Crime and Punishment Living gallery heading 1901: Living at the Time of the Census Living in 1901
Crime in 1901BigamyPetty CrimeMurder*  


In Britain in 1901, divorce was still hard to obtain. The most notorious bigamy case of 1901 was that involving Earl Russell, who was convicted initially at the Old Bailey (the Central Criminal Court) and subsequently by the House of Lords in July. Russell had divorced his wife and married Mollie Cooke in the USA the previous year. British courts would not accept the validity of his divorce, however, and he was sentenced to three months' imprisonment in Holloway gaol. Despite petitions for his release, signed by Joseph Conrad among others, he served his time.

Divorce was more common in the USA than in Britain: some American marriage certificates even included columns for the bride and groom to indicate whether they had been married before.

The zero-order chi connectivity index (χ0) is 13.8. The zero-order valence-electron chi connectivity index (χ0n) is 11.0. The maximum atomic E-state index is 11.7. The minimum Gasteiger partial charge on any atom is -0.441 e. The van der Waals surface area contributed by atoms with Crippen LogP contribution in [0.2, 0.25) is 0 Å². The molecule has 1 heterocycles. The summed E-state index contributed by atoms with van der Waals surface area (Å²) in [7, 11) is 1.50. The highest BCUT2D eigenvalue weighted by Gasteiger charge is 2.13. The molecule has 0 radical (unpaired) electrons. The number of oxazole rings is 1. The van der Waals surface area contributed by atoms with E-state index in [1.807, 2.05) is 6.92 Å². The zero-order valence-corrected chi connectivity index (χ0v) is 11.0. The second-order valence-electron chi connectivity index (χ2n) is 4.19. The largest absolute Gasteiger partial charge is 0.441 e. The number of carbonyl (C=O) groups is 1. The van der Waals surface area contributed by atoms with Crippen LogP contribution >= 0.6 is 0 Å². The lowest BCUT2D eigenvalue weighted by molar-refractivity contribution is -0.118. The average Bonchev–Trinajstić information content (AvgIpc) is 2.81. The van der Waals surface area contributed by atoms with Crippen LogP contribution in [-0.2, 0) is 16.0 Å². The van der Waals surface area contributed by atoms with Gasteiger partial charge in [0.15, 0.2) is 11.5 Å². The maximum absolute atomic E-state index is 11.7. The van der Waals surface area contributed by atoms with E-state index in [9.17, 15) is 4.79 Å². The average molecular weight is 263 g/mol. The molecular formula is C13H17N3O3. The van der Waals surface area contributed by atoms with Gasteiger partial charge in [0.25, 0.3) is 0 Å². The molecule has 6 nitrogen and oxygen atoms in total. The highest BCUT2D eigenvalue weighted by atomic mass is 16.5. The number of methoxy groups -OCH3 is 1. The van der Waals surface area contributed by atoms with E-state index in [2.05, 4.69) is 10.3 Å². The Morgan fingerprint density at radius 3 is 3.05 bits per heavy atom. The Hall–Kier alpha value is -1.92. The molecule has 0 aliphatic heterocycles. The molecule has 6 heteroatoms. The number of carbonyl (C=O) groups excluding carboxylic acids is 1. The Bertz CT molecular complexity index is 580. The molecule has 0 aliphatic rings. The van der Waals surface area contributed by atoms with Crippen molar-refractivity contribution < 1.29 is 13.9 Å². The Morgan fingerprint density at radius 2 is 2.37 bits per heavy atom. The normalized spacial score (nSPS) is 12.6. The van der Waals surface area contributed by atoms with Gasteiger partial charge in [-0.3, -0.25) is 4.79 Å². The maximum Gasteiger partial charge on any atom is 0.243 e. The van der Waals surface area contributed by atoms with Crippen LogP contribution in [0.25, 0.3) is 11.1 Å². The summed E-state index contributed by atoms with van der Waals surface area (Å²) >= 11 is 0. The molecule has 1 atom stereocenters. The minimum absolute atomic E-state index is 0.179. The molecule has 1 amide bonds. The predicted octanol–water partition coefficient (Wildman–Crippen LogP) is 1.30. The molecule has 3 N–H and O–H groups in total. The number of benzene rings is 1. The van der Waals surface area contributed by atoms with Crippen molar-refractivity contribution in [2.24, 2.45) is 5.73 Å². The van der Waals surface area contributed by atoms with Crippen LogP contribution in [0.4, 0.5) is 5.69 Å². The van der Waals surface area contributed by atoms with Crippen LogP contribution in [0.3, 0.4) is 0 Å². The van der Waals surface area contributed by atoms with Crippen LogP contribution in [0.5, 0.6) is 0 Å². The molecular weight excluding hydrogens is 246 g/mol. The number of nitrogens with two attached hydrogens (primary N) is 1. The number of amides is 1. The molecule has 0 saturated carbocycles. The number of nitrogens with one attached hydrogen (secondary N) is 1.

Follow this link to another's experience of divorce.

Earl Russell's trial - link to a enlarged version

Another bigamist convicted in 1901 was Frank Dudley, alias Dudley Monstressor, who was aged 36 and described as a dramatist. He pleaded guilty at the Leicester Assizes in June 1901 and was sentenced to 18 months' hard labour.

Dudley had a previous criminal record. He had been convicted of fraud, theft and other offences in places as varied as Oldham, Leeds, Scarborough, Salford and Glasgow. In 1893 he had married a Miss Wright in Camden Town, north London, and subsequently joined the army. Moving to Leicester in 1897, he married a Miss Squires the following year, who later gave evidence that he had treated both her and her mother badly.

Dudley asked the judge for one more chance, claiming that he had been a martyr to circumstances all his life. The judge, however, remarked that the prisoner had been guilty of most disgraceful conduct.